The concept of IT Services as opposed to IT components is central to understanding the Service Lifecycle and IT Service Management principles in general. It requires not just a learned set of skills, but also a way of thinking that often challenges the traditional instincts of IT workers to focus on the individual components (typically the applications or hardware under their care) that make up the IT infrastructure. The mindset requires instead an alternative outlook to be maintained, incorporating the ‘end-to-end Service’ perspective for what their organization actually provides to its customers.

The official definition of a Service is “a means of delivering value to customers by facilitating outcomes customers want to achieve without the ownership of specific costs or risks”. Well what does this actually mean? To explain some of the key concepts I will use an analogy that most (food lovers) will understand.

While I do enjoy cooking, there are often times where I wish to enjoy quality food without the time and effort required to prepare a meal. If I was to cook, I would need to go to a grocery store, buy the ingredients, take these ingredients home, prepare and cook the meal, set the table and of course clean up the kitchen afterwards. The alternative, I can go to a restaurant that delivers a service that provides me with the same outcome (a nice meal) without the time, effort and general fuss required if I was to cook it myself.

Now consider how I would identify the quality and value of that service being provided. It isn’t just the quality of the food itself that will influence my perceptions, but also:

  • The cleanliness of the restaurant
  • The friendliness and customer service skills of the waiters and other staff
  • The ambience of the restaurant (lighting, music, decorations etc.)
  • The time taken to receive my meal (and was it what I asked for?)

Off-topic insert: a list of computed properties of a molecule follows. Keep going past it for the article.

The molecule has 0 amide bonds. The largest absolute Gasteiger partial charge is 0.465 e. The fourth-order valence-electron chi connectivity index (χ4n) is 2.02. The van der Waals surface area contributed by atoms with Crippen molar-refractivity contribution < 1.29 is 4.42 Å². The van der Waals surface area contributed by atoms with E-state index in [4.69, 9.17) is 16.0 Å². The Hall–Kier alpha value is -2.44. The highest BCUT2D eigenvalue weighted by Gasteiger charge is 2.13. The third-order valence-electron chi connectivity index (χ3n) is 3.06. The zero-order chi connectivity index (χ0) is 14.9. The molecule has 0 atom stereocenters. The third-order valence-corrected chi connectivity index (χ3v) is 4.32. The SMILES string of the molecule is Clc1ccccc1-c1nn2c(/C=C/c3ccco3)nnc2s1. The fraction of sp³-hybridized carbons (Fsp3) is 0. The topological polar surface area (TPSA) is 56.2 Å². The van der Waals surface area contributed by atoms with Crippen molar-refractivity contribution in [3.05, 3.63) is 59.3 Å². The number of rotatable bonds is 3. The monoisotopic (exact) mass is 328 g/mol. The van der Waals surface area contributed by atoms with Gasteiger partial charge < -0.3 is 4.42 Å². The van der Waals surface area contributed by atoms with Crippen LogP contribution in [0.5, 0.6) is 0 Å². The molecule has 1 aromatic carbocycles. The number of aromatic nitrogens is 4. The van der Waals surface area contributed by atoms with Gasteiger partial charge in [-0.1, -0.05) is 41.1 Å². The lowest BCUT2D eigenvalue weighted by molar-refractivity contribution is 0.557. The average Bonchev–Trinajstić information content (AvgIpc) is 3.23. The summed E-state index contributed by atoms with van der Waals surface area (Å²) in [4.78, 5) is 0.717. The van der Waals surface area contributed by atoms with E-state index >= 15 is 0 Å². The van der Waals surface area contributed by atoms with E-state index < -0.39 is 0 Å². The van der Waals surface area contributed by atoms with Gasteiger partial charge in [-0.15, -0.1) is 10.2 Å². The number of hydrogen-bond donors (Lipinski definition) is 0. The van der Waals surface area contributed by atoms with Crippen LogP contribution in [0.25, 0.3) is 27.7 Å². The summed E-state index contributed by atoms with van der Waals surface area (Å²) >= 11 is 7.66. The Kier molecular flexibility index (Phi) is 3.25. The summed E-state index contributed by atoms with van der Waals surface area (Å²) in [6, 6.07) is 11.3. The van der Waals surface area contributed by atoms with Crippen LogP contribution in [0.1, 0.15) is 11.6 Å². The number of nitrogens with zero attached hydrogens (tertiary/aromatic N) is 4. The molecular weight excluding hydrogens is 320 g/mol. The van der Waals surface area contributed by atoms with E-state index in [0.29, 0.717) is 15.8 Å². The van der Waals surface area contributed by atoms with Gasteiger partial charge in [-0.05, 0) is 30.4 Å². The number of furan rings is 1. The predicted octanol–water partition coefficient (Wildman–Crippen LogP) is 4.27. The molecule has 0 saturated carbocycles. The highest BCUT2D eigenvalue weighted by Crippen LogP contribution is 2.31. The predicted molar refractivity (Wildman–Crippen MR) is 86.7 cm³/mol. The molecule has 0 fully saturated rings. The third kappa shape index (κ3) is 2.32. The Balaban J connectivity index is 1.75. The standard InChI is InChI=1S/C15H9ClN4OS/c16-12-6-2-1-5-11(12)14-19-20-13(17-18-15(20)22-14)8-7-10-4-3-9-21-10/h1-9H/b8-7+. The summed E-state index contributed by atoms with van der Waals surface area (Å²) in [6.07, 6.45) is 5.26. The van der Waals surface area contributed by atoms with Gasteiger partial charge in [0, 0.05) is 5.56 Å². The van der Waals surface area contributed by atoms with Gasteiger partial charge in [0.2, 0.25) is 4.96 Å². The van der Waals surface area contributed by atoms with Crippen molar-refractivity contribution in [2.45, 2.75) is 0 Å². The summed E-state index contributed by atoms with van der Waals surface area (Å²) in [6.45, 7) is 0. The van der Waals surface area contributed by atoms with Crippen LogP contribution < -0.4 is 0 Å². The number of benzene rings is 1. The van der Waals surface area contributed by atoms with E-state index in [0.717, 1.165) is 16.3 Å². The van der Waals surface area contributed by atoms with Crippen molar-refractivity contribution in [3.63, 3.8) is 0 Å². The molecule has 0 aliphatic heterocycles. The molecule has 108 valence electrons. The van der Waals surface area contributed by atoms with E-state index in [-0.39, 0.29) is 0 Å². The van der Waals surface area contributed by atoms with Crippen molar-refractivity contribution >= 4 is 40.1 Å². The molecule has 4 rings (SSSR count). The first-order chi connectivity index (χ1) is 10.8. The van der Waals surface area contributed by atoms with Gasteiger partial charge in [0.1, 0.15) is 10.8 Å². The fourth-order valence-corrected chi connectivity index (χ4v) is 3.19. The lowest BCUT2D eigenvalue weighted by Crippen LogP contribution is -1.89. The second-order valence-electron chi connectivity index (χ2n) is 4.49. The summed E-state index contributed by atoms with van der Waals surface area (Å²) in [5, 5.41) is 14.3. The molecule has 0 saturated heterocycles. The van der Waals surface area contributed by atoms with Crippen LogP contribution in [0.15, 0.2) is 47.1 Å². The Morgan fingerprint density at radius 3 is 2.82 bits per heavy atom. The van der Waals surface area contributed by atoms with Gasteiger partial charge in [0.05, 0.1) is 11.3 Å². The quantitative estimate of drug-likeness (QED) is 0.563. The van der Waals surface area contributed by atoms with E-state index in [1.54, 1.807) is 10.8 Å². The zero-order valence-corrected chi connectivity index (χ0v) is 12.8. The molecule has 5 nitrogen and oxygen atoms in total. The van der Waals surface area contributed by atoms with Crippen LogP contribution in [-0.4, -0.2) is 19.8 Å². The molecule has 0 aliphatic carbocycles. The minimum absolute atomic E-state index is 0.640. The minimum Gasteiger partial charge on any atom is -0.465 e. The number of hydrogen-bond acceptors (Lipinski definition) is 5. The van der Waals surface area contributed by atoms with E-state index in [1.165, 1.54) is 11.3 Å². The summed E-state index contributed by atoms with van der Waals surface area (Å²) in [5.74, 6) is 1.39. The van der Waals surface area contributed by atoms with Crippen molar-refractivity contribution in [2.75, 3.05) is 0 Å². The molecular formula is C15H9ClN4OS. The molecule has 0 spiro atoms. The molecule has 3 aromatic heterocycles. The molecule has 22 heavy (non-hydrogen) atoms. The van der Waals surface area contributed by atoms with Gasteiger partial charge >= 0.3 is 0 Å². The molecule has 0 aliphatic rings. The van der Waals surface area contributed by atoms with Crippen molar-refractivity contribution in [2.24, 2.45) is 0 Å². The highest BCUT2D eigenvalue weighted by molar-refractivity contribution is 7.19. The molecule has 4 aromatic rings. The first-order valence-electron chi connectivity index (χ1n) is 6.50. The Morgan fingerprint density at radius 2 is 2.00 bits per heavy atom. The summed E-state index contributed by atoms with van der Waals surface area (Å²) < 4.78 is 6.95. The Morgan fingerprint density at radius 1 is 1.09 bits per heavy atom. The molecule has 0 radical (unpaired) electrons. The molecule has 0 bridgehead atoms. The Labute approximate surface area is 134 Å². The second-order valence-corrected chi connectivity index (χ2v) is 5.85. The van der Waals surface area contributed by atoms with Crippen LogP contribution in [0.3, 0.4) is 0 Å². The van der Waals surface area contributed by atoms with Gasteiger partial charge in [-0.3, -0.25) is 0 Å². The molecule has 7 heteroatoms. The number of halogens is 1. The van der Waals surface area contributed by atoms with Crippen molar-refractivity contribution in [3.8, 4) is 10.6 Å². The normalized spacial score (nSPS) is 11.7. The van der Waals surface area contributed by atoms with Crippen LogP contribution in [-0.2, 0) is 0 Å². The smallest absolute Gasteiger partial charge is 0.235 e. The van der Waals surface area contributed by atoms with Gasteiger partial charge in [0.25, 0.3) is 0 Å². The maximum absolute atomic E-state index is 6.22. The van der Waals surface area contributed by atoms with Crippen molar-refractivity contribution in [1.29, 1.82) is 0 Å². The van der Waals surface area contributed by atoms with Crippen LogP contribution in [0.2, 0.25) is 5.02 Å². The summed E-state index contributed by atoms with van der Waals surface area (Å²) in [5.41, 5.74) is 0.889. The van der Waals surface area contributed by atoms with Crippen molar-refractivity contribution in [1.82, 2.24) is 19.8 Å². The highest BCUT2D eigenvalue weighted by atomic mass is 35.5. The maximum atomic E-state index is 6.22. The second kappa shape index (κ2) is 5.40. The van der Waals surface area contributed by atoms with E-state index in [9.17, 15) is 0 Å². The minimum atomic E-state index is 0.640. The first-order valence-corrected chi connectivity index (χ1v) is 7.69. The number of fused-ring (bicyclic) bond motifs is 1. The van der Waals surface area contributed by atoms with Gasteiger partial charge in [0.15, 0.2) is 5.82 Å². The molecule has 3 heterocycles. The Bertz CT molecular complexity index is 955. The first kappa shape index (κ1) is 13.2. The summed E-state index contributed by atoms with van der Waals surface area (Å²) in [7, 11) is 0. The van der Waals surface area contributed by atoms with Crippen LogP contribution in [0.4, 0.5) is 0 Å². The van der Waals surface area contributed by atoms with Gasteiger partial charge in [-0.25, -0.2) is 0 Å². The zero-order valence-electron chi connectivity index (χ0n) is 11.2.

• Did they offer a choice of beverages?

If any one of these factors don’t meet my expectations, then ultimately the perceived quality and value delivered to me as a customer is negatively impacted. Now, relate this to our role in provisioning an IT Service. If we, as IT staff, focus only on the application or hardware elements provided and forget or ignore the importance of the surrounding elements that make up the end-to-end service, just like in the example of the restaurant, the customer experience and perceived quality and value will be negatively impacted.

But if we take a Service-oriented perspective, we also ensure that:

  • Communication with customers and end users is effectively maintained
  • Appropriate resolution times are maintained for end user and customer enquiries
  • Transparency and visibility of the IT organization and where money is being spent is maintained
  • The IT organization works proactively to identify potential problems that should be rectified or improvement actions that could be made.

Using these principles, every phone call to the Service Desk or email request for a password reset, presents an opportunity to demonstrate service excellence and a commitment to our customers.

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